One method for preparing the additives of this invention comprises first forming a dicyclopentadienyl nickel compound by introducing into a compound of nickel a cyclornatic group or groups and then reacting this intermediate with nitric oxide, NO. For example, by reacting cyclomatic Grignard reagent such as cyolopentadienyl magnesium bromide, with a nickel compound such as EXAMPLE I Under a nitrogen atmosphere, 1.82 moles of sodium cyclopentadiene, dissolved in te-trahydrofuran, were reacted with 0.91 mole of anhydrous nickel chloride. The reaction mixture was stirred at room temperature for 18 hours, then heated to reflux for four hours. Most of the tetrahydrofuran was removed by distillation, the remainder by heating in a steam bath with stirring under reduced pressure. The residue was sublimed under full vacuum. Over a 36 hour period, 56.0 parts of dicyclopentadienyl nickel were collected representing a 34.2 percent conversion based on the nickel chloride.

Under a nitrogen atmosphere, 0.29 mole of the dicyclopentadienyl nickel was dissolved in 500 ml. of petroleum ether boiling in the range of 385-50" C. Nitric oxide was bubbled into the dicyclopentadienyl nickel solution for 1.5 hours. After stirring for one hour, brown-green solids settled out, leavin a dark red solution which was filtered. The red filtrate was distilled in a helix-packed column at atmospheric pressure to remove most of the petroleum ether. The remainder was removed under slightly reduced pressure. Fractionation yielded 30 parts of cyclopentadienyl nickel nitrosyl representing 55 .8 percent conversion based on the dicyclopentadienyl nickel.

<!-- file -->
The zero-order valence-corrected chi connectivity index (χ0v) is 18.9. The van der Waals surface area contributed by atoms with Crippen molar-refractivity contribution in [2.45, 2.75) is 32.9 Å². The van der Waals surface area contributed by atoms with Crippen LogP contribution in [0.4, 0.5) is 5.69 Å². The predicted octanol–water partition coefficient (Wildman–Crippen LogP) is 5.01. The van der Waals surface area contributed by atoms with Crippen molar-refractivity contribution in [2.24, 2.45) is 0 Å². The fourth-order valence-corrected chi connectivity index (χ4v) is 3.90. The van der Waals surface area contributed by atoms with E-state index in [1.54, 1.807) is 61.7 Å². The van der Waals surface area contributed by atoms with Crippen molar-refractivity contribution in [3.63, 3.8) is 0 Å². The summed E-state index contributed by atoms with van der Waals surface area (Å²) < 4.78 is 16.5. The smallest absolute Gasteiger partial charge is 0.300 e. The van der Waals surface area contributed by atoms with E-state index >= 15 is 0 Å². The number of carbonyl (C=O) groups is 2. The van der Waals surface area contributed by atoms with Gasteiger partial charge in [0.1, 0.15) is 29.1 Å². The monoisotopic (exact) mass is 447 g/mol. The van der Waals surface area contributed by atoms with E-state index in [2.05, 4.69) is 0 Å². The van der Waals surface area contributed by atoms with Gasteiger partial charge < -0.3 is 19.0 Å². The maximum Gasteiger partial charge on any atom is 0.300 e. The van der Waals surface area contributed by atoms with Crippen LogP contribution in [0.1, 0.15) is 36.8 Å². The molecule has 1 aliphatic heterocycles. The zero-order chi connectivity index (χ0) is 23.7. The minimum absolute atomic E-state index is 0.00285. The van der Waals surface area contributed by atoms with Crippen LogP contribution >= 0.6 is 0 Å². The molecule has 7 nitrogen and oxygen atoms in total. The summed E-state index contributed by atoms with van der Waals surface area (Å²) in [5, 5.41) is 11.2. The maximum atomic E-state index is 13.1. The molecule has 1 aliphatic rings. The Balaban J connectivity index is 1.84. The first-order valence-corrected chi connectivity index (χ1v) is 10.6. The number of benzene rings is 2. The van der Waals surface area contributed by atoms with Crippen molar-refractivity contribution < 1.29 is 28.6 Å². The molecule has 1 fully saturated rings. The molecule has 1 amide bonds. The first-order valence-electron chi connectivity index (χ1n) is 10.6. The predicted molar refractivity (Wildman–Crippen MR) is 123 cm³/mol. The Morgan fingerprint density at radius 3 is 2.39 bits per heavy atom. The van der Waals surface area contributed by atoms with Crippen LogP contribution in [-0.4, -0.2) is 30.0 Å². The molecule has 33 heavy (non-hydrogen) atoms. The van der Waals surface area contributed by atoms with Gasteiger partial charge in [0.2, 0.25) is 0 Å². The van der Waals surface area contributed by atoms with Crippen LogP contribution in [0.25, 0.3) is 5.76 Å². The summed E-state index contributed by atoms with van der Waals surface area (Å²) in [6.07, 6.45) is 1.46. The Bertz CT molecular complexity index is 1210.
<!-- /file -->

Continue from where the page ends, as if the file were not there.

This stable, volatile, gasoline-soluble product is a deep red liquid boiling at 56.5 C./22 mm.

Analysis-Cale. for C H NiNO: Ni, 38.2. Found: Ni, 37.6.

This product along with the other additives is readily soluble in hydrocarbons and most organic solvents including hexane hydrocarbon fuels such as kerosene and diesel fuels, lubricating oils, alcohols, ether, acetone, ethylene glycol, etc.

In the above method of preparation, good results are also obtained in the manufacture of other compounds of this invention such as indenyl nickel nitrosyl, ethylcyclopentadienyl nickel nitrosyl, methylcyclopentadienyl nickel nitrosyl, and the like.

When compounds of the type described above are blended with liquid hydrocarbon distillate fuels to contain from about 0.001 to about 1 Weight percent of nickel spectacular results are obtained in the alleviation of soot formation with increase of burning efiiciency.

The base fuels employed in the compositions of this invention are generally liquid or semi-solid hydrocarbon compositions derived by distillation from crude petroleum and include those distillation fractions suitable for use in various burning functions which produce light and/ or heat in a system other than a spark ignition internal combustion engine as well as the residue fractions from such distillations. Thus the distillate fuels generally have initial evaporation temperatures of about 105 F. and final boiling points of from about 373 F. to about 700 F.